from Wikipedia, the free encyclopedia

In everyday usage, pollutants are substances or mixtures of substances present in the environment that can be harmful to humans , animals , plants or other organisms and entire ecosystems . The damage can be caused by uptake by organisms or entry into an ecosystem or its biomass. A substance is defined as “harmful” in a narrower sense because of its effect on an ecosystem (from microorganisms to plants, animals and humans).

However, this definition also shows the difficulty in defining this term. A certain, chemically defined substance ( substance ) cannot always be clearly assigned to the category pollutant (or toxic substance) or excluded from it, but it also depends on the quantity and the surrounding situation. The effect of a pollutant (as well as a poison ) on an ecosystem must therefore be investigated and documented by field tests , long-term experiments and pollutant analyzes in the form of qualitative detection reactions and quantitative instrumental measurements.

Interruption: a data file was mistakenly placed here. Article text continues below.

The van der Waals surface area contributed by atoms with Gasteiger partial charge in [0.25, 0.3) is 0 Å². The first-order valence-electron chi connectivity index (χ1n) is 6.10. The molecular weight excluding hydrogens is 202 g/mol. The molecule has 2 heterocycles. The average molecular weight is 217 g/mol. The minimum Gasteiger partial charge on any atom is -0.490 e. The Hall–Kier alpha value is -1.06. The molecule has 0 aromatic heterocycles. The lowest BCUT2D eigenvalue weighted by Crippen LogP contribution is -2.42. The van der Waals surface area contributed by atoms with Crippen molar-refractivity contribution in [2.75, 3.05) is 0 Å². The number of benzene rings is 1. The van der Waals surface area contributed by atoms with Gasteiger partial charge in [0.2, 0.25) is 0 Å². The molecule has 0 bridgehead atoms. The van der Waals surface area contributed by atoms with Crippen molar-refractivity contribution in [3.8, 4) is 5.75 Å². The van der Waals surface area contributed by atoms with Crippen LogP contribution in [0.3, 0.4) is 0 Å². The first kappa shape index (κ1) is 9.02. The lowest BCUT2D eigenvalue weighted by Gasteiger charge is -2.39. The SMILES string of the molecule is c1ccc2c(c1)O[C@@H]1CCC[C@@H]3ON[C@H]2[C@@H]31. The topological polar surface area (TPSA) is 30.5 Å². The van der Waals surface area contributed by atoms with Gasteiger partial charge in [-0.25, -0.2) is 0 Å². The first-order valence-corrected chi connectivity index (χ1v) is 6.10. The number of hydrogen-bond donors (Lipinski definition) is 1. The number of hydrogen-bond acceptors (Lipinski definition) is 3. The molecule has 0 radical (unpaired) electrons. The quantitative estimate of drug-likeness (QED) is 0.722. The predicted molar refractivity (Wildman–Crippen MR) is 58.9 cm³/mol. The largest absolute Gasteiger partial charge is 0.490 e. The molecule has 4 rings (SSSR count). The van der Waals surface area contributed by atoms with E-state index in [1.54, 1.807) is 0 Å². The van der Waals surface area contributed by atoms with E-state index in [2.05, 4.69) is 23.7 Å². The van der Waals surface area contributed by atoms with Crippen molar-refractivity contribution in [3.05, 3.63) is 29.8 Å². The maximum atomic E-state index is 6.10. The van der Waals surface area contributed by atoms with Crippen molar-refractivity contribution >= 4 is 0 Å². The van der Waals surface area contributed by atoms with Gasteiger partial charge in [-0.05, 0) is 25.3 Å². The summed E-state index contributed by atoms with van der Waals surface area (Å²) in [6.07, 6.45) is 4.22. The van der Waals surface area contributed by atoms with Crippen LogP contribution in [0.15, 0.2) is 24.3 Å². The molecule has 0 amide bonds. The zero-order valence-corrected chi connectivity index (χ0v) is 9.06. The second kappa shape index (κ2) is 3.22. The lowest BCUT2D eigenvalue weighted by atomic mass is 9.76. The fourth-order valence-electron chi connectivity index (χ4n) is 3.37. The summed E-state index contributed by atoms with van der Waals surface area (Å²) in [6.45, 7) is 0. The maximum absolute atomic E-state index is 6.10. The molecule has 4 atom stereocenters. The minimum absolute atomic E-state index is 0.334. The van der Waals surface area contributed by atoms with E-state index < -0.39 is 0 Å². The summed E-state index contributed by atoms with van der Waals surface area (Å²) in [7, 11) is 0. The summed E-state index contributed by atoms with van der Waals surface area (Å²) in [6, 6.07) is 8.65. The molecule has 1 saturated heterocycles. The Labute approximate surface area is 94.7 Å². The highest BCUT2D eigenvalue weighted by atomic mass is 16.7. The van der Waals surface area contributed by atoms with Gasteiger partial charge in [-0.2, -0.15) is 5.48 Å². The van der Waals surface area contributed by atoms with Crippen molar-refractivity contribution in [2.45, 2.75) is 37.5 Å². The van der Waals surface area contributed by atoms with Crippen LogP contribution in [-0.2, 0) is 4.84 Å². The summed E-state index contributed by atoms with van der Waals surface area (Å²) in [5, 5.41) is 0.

Natural and artificial pollutants

Salami with harmful mold
Bread with mold

There are basically two groups of pollutants:

Both groups can have chemically different substances, organic or inorganic , but also strong structural differences and be composed of particles of different sizes.

Therefore, pollutants are also divided according to other aspects:

  1. Agriculture pollutants
  2. Pollutants from environmental pollution
  3. Pollutants from improper storage, preparation and disposal
  4. Pollutants of natural origin

Agriculture and horticulture pollutants

Liquid manure spreading close to the ground from a
liquid manure tank on grassland

Possible pollutants here would be:

Traffic-related pollutants